“Ten children of color went missing in our nation’s capital in a period of two weeks and at first garnered very little media attention. That’s deeply disturbing,” Richmond’s letter said.
As the AP reports, the District of Columbia logged 501 cases of missing juveniles, many of them black or Latino, in the first three months of this year, according to the Metropolitan Police Department, the city’s police force. Twenty-two were unsolved as of March 22, police said.
The Twitter profile for the DC police department is quite literally riddled with images of missing young black and latino girls. In spite of the officials’ concern and the posts on Twitter, police are assuring the public that there is nothing out of the ordinary.
“We’ve just been posting them on social media more often,” said Metropolitan Police spokeswoman Rachel Reid.
“We can’t focus on the numbers,” said Derrica Wilson, co-founder of the Black and Missing Foundation. “If we have one missing child, that’s too many.”
Police then went on to dispell talk of these girls being kidnapped and sold into slavery by human traffickers.
“We have no indication to believe that young girls in the District are being preyed upon by human traffickers in large numbers,” said police commander Chanel Dickerson, leader of the Youth and Family Services division, according to NBC News 4.
Notice how Dickerson said, “in large numbers,” as a qualifier, meaning he didn’t rule out the fact that there are human traffickers in the area preying on young girls.
As the Free Thought Project pointed out on several occasions, some of these traffickers have already been caught in D.C. — and some of them have been cops.
Linwood Barnhill Jr., a veteran of the D.C. Police Department, was exposed by the Free Thought Project for running a child sex ring out of his house. In 2014, in an early morning search warrant issued for his Southeast D.C. apartment found a 15-year-old girl who had previously been reported missing by her parents.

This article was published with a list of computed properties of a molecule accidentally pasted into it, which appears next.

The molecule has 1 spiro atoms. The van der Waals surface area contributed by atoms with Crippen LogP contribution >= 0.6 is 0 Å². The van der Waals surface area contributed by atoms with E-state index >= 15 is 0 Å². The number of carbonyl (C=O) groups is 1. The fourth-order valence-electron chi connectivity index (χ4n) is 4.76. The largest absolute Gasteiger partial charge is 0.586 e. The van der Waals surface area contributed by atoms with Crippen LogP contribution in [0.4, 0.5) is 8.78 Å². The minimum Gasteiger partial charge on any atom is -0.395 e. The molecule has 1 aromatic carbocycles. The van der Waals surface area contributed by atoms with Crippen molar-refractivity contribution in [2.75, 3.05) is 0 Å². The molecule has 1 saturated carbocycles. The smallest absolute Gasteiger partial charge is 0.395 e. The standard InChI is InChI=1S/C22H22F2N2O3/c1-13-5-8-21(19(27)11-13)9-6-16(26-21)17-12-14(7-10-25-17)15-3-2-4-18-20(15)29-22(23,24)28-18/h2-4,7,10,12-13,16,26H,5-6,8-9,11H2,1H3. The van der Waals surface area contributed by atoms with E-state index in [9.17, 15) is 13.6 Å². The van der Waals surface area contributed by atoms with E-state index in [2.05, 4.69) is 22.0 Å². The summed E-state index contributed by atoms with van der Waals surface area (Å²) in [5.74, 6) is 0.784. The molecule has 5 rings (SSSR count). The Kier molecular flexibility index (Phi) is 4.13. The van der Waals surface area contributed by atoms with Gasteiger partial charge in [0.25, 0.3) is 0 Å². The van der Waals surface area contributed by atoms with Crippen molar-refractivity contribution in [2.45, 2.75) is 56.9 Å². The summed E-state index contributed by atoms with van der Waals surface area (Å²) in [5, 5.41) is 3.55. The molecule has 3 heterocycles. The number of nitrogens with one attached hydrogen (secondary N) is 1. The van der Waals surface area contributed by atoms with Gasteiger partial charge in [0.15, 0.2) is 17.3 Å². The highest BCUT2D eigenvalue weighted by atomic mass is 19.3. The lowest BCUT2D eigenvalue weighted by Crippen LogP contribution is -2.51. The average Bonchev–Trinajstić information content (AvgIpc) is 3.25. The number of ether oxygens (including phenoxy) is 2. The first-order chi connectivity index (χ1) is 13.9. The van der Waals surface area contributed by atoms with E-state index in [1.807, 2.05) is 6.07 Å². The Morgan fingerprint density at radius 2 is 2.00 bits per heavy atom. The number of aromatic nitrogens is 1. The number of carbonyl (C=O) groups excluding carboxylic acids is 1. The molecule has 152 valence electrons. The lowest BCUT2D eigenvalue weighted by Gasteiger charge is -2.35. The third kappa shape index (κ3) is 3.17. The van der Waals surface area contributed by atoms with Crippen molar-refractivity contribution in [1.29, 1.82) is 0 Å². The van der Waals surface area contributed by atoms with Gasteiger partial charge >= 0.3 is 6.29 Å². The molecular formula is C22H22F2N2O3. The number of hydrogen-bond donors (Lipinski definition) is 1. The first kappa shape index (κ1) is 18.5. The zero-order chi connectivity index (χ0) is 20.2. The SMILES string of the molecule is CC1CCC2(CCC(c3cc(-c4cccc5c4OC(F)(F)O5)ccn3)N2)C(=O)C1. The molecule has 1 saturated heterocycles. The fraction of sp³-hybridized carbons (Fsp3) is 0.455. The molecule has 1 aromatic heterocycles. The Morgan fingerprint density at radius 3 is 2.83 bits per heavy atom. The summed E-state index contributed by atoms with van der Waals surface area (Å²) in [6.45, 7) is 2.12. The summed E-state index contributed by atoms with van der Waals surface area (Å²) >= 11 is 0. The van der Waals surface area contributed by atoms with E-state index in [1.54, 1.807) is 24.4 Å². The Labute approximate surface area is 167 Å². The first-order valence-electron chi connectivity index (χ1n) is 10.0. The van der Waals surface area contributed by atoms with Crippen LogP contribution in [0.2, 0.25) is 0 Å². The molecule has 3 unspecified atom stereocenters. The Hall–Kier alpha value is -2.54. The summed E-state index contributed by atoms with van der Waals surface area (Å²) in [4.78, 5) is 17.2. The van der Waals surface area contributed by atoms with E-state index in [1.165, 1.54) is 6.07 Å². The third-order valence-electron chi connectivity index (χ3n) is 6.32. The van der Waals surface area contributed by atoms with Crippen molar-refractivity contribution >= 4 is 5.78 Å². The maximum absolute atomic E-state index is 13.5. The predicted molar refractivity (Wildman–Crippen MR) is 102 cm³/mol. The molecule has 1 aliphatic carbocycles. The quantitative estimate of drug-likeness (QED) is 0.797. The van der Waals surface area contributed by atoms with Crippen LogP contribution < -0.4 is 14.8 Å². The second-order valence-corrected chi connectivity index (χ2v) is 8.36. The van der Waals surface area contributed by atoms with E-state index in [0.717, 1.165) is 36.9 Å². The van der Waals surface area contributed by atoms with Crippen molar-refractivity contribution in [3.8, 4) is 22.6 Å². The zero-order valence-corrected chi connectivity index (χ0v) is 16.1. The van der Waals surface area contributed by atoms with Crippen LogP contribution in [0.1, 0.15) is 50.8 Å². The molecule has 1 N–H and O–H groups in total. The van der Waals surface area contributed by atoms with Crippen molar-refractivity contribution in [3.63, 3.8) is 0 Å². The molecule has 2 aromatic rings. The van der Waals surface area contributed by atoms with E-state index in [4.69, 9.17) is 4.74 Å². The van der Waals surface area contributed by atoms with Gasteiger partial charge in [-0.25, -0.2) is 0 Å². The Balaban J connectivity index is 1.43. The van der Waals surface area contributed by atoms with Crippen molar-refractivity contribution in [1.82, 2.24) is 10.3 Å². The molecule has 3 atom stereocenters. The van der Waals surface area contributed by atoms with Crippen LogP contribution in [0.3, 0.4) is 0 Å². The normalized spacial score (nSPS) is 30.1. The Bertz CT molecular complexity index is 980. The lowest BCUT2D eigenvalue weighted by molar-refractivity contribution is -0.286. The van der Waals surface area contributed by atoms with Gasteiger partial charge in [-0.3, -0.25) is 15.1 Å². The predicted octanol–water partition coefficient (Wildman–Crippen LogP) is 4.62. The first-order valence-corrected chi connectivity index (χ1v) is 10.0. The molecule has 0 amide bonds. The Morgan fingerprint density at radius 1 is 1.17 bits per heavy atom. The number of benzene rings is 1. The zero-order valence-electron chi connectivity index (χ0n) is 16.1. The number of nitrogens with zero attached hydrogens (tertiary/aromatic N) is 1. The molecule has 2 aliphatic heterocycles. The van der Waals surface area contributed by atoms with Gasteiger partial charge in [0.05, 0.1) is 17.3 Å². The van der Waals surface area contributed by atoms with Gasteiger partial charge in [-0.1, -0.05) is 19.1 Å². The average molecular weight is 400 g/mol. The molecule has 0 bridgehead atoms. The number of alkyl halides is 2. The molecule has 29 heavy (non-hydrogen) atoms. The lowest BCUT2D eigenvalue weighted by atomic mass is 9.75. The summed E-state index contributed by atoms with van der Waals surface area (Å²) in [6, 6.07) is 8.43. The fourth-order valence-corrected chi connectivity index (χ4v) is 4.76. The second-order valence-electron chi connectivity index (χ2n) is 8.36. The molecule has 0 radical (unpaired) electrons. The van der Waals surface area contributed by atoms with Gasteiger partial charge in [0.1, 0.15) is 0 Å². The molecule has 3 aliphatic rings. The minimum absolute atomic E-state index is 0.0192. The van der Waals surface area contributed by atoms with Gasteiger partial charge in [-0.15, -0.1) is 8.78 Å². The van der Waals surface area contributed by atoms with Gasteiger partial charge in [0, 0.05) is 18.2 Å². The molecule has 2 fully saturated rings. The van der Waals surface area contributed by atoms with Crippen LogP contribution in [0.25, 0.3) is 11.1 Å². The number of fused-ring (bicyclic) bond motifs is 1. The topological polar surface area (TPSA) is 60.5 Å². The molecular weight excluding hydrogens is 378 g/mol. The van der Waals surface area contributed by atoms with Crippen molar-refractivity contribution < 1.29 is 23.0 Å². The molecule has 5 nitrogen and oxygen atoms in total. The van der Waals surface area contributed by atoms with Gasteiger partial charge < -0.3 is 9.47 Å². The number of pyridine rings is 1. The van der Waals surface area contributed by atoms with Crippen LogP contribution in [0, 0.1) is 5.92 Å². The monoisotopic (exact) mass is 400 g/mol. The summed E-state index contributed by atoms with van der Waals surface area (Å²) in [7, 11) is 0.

When police rescued the girl she told officers that she had met six other girls inside the Southeast D.C. apartment who told her that they were also being prostituted, including with ads posted on backpage.com. Barnhill also took naked photos of the girls, purportedly for use in advertisements for sex.
Marijuana, condoms and a large mirror were also seized from the apartment; law enforcement officials say that the seized mirror had the names of other females who were being trafficked written on it.
Around that same time, another cop in the area was also exposed and arrested for trafficking teens. Lamin Manneh, 32, of Baltimore, pleaded guilty to traveling across state lines and using a telephone and internet to operate a prostitution business using two teens he prostituted out over 300 times.
According to the AP, Wilson also said she is concerned about whether human trafficking is a factor, citing the case of 8-year-old Relisha Rudd, who has been missing since she vanished from a city homeless shelter in 2014. A janitor who worked at the shelter was found dead of apparent suicide during the search for the girl.
“They prey on the homeless, they prey on low-income children, they prey on the runaways, they prey online,” Wilson said.
“Whether these recent disappearances are an anomaly or signals of underlying trends, it is essential that the Department of Justice and the FBI use all of the tools at their disposal to help local officials investigate these events, and return these children to their parents as soon as possible,” Richmond said.
According to the anti-Human Trafficking group, Polaris, located in D.C., the number of trafficked humans in the US is startling.
Since 2007, the National Human Trafficking Hotline, operated by Polaris, has received reports of 22,191 sex trafficking cases inside the United States.
In 2016, the National Center for Missing & Exploited Children estimated that 1 in 6 endangered runaways reported to them were likely sex trafficking victims.
The International Labor Organization estimates that there are 4.5 million people trapped in forced sexual exploitation globally.
In a 2014 report, the Urban Institute estimated that the underground sex economy ranged from $39.9 million in Denver, Colorado, to $290 million in Atlanta, Georgia.
Sadly, the US government appears to spend far more time looking for an illegal plant or for Tom Brady’s jersey, than they do on missing children.